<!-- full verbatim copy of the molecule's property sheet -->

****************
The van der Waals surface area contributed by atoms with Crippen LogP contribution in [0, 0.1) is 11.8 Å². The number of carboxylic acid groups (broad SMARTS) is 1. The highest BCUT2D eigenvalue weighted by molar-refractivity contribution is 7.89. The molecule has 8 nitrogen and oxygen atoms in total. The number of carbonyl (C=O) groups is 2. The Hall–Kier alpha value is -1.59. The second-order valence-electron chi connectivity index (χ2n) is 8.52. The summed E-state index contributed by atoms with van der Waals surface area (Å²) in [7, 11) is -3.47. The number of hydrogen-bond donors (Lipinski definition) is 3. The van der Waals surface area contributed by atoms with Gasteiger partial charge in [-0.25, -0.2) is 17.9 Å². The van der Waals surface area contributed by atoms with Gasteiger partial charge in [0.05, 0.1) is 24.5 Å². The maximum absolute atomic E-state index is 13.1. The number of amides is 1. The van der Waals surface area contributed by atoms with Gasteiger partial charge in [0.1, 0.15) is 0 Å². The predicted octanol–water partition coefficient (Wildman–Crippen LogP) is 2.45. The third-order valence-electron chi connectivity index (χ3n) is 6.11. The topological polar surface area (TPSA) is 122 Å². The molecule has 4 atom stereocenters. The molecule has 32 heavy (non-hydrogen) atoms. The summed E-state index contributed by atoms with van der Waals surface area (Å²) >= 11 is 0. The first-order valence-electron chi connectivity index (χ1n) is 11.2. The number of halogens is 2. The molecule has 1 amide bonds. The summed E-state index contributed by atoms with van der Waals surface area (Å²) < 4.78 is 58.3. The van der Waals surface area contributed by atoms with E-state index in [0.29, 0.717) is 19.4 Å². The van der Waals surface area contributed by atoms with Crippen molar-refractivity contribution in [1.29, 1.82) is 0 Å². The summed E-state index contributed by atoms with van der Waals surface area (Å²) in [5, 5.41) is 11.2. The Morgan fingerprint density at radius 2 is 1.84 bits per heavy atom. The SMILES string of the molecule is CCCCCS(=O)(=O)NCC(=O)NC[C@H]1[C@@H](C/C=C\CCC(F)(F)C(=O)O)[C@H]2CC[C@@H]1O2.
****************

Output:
The van der Waals surface area contributed by atoms with Crippen LogP contribution in [0, 0.1) is 11.8 Å². The number of carboxylic acid groups (broad SMARTS) is 1. The highest BCUT2D eigenvalue weighted by molar-refractivity contribution is 7.89. The molecule has 8 nitrogen and oxygen atoms in total. The number of carbonyl (C=O) groups is 2. The Hall–Kier alpha value is -1.59. The second-order valence-electron chi connectivity index (χ2n) is 8.52. The summed E-state index contributed by atoms with van der Waals surface area (Å²) in [7, 11) is -3.47. The number of hydrogen-bond donors (Lipinski definition) is 3. The van der Waals surface area contributed by atoms with Gasteiger partial charge in [-0.25, -0.2) is 17.9 Å². The van der Waals surface area contributed by atoms with Gasteiger partial charge in [0.05, 0.1) is 24.5 Å². The maximum absolute atomic E-state index is 13.1. The number of amides is 1. The van der Waals surface area contributed by atoms with Gasteiger partial charge in [0.1, 0.15) is 0 Å². The predicted octanol–water partition coefficient (Wildman–Crippen LogP) is 2.45. The third-order valence-electron chi connectivity index (χ3n) is 6.11. The topological polar surface area (TPSA) is 122 Å². The molecule has 4 atom stereocenters. The molecule has 32 heavy (non-hydrogen) atoms. The summed E-state index contributed by atoms with van der Waals surface area (Å²) >= 11 is 0. The first-order valence-electron chi connectivity index (χ1n) is 11.2. The number of halogens is 2. The molecule has 1 amide bonds. The summed E-state index contributed by atoms with van der Waals surface area (Å²) < 4.78 is 58.3. The van der Waals surface area contributed by atoms with E-state index in [0.29, 0.717) is 19.4 Å². The van der Waals surface area contributed by atoms with Crippen molar-refractivity contribution in [1.29, 1.82) is 0 Å². The summed E-state index contributed by atoms with van der Waals surface area (Å²) in [5, 5.41) is 11.2. The Morgan fingerprint density at radius 2 is 1.84 bits per heavy atom. The SMILES string of the molecule is CCCCCS(=O)(=O)NCC(=O)NC[C@H]1[C@@H](C/C=C\CCC(F)(F)C(=O)O)[C@H]2CC[C@@H]1O2.